The Māori Land Court was recently asked to determine succession rights for Māori land after the death of a man who didn’t have a will, was never married and had no children. The man had received Māori land from his whāngai father and whāngai uncle, who had both also passed away. The whāngai relationships were by no way created through a blood relationship. Who is entitled to the Māori land through succession in this instance?

Under Te Ture Whenua Māori Act, any children of the deceased are entitled to succeed to the Māori land interests. If there are no children, any brothers or sisters of the deceased are usually entitled to succeed to the land. However, this did not apply, the siblings of the deceased did not succeed to the land, because none of the siblings were blood relatives or shared a whāngai relationship with either the whāngai uncle or father.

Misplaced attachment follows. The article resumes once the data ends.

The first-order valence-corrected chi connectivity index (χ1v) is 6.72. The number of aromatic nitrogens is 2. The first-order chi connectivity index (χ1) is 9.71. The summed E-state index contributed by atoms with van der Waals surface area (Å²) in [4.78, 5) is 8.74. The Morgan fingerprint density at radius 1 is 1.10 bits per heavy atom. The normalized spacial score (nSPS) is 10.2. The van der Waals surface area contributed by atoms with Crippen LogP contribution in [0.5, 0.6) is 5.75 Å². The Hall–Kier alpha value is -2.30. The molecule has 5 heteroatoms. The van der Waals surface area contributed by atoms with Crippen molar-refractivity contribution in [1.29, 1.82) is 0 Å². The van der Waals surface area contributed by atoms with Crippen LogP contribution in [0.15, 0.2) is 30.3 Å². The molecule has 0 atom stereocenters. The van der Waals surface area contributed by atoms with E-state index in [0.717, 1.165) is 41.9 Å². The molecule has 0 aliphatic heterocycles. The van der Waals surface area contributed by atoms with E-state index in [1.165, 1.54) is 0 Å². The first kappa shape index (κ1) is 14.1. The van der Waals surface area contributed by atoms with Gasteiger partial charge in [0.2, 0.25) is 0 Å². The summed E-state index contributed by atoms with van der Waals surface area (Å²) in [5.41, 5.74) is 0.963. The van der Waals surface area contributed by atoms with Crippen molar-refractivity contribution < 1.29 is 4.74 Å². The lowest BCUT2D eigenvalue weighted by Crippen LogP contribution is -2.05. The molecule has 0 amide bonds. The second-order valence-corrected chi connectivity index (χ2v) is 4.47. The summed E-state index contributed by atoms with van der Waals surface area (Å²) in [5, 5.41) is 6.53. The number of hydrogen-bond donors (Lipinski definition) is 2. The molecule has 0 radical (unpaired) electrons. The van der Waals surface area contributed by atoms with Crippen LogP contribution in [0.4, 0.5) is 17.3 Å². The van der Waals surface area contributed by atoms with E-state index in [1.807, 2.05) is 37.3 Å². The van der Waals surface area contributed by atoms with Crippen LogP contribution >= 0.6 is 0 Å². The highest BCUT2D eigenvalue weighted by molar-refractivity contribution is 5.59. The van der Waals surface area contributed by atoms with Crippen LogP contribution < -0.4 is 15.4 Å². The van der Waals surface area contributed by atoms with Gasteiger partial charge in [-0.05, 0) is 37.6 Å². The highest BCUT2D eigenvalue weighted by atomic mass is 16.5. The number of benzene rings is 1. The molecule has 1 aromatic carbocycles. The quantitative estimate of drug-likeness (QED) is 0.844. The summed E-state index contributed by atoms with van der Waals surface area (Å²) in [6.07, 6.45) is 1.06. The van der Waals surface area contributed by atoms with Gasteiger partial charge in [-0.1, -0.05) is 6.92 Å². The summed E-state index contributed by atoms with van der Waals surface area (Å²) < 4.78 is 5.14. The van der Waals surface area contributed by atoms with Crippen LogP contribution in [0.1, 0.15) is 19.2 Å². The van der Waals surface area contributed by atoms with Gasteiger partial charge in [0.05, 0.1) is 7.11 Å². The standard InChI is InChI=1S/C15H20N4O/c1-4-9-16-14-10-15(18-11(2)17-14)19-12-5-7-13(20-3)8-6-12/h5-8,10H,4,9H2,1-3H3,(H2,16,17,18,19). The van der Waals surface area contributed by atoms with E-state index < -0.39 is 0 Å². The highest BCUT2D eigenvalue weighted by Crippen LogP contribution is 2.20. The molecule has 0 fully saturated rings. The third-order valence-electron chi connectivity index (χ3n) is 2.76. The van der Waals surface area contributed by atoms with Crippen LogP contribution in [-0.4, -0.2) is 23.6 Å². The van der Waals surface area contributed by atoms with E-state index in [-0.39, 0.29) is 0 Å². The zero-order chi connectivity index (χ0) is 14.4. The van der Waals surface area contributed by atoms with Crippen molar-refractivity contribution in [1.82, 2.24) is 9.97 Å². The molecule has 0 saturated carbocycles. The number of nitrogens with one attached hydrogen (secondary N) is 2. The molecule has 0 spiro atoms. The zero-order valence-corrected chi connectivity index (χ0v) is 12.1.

While whāngai relationships are recognised by the Māori Land Court if certain requirements are fulfilled, the whāngai connection does not extend to the deceased’s blood relatives, as they cannot whakapapa (show a line of descent) to the whāngai uncle or father.  

The Māori Land Court decided that the land interests were to revert back to the whāngai father and uncle’s estates to be distributed to any other beneficiaries under those Wills. In this instance, the Māori land did not pass on to people who had no whakapapa connection to the land.

Peter Johnston
Māori Issues Lawyer